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What I could not predict

By my senior year of high school, I had been to Duke to visit my sisters numerous times, and as a result, I had spent far more time at Duke than at any other school I was considering. I decided to apply early decision because I thought I could envision what my four years would be like, and I couldn’t do that for other schools.

But in reality, I could not have predicted what my college experience would be like—both the good and the bad.

I thought I would read the campus newspaper every so often, not that I would oversee all news photos as The Chronicle’s News Photo editor.

I thought I would only attend the freshmen activities fair once, not that I would return four years later as Chronicle Recruitment Chair and recite the same pitch for hours to freshmen who probably just wanted the free sticker and pen.

I definitely did not think I would have the opportunity to shoot President Obama not once but twice (shooting is photo speak for “taking pictures of,” NSA).

I thought I would walk past girls in their crest-embossed quarter zips tabling on the plaza for their philanthropy, not that I would be one of them. I thought my days of cheering and hanging out with 100+ girls were over when I left summer camp.

I was able to accomplish what I once feared was impossible—showing my family new sides of Duke when they came to visit. Sides of Duke that were untapped by any May family members that came before me. Sides of Duke in which I ultimately had influence. Sides of Duke that made it mine.

Just as I could not have predicted some of the amazing and rewarding organizations I would be involved with and people I would get to know at Duke, I also didn’t know my experience would come with crippling obstacles.

I had a pretty serious case of mono day one of O-week. Now, with mono, there exists a spectrum of side effects—you can be so unaffected you never even know you have the virus, or you can turn into a jaundiced linebacker who cannot sleep because your liver and spleen have tripled in size. I was dealt the latter of side effects. This made it very hard to keep up with what was expected of me as a Duke student.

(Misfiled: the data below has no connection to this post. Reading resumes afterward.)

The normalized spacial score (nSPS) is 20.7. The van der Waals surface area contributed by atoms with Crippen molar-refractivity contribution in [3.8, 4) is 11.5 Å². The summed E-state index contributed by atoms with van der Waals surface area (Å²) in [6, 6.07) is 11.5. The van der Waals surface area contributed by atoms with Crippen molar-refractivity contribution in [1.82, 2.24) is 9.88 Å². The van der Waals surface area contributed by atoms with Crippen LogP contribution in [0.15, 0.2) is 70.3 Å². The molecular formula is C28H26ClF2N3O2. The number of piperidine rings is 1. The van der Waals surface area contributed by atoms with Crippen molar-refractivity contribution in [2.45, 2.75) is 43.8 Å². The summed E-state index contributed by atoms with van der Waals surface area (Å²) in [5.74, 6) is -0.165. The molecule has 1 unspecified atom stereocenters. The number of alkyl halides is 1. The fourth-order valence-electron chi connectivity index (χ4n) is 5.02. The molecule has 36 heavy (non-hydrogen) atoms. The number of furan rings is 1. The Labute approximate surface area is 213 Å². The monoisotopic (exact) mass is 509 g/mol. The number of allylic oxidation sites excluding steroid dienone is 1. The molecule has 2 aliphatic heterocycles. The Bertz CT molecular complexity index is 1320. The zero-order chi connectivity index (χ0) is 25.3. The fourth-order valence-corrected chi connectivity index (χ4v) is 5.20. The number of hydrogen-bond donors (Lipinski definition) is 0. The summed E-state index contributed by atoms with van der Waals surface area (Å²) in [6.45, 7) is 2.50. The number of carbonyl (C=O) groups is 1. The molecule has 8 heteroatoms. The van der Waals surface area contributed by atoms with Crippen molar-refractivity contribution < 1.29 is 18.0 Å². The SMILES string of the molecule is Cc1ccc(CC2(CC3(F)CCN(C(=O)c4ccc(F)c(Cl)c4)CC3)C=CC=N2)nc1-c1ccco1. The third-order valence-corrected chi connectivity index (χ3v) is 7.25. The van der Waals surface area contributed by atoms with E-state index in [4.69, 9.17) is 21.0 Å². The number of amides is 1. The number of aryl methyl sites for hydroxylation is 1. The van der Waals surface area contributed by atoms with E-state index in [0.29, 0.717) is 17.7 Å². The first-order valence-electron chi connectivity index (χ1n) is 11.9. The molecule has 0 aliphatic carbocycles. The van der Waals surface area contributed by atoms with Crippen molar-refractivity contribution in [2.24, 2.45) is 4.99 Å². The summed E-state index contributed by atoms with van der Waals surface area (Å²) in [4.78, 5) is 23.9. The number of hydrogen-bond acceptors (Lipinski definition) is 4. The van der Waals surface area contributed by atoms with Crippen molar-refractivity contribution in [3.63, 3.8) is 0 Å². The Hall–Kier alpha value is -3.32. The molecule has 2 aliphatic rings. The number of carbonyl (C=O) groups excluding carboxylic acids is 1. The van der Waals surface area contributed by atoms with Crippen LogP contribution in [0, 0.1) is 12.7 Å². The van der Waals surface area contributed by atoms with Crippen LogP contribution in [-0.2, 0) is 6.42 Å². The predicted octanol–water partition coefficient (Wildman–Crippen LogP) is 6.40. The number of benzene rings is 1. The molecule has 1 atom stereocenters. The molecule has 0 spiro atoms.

So I met with my dean to work out a plan. I was told I could go on medical leave or basically suck it up. Well, Duke’s medical leave policy is pretty strict: “Students placed on medical leaves may return after two semesters following the semester in which the leave is granted.” I was astounded that the dean was not willing to be more flexible or at least evaluate each student on a case-by-case basis. I knew I would be very sick for at least a few more weeks, but I was not willing to delay my Duke career by a year before it even began. I turned down that option, really my only option, and thankfully with the support of my parents I trucked through the first semester.

At the end of my sophomore year, I was struck by the paralyzing news that my best friend from home had suddenly passed away. I was just days away from wrapping up the year and taking my finals, but mentally, I was not capable of finishing the year. I wasn’t sleeping; I wasn’t going more than a half hour without hysterically crying; and I wasn’t in a healthy mental state to be at Duke. I knew I needed to go home, but I also knew—from my mono experience and dealing with deaths in the family—that Duke was not always flexible when dealing with health issues, mental or physical. I met with my major dean to explain my situation, barely able to get out the words, but she showed minimal sympathy and did not leave me with the sense that Duke was looking out for me. With the help of my mom serving as my advocate when I no longer had the energy to fight with Duke and my understanding professors who were willing to make accommodations for me over the summer, I was able to finally finish sophomore year. Not because of mental health policies put in place, but in spite of them.

I wish I did not have to get to know Duke’s dark side and that I could simply advise everyone to “get out of the Duke bubble” and “take classes that challenge them,” but my column would not be an honest representation of myself if I did not also include what made college difficult along with what made it fulfilling. I know that articles like this one have started the conversation about Duke’s medical leave policy, and I strongly hope the conversations continue.

Julia is a Trinity senior, current news photo editor and recruitment chair. She would like to thank everyone in ChronPhoto, Pegram and Zeta (and anyone at Duke who does not fall into the three facets of her life that make it easy to acknowledge them) for their role in making Duke an incredible and unique experience. For always being there, for the good and the bad, her mom deserves endless thanks.


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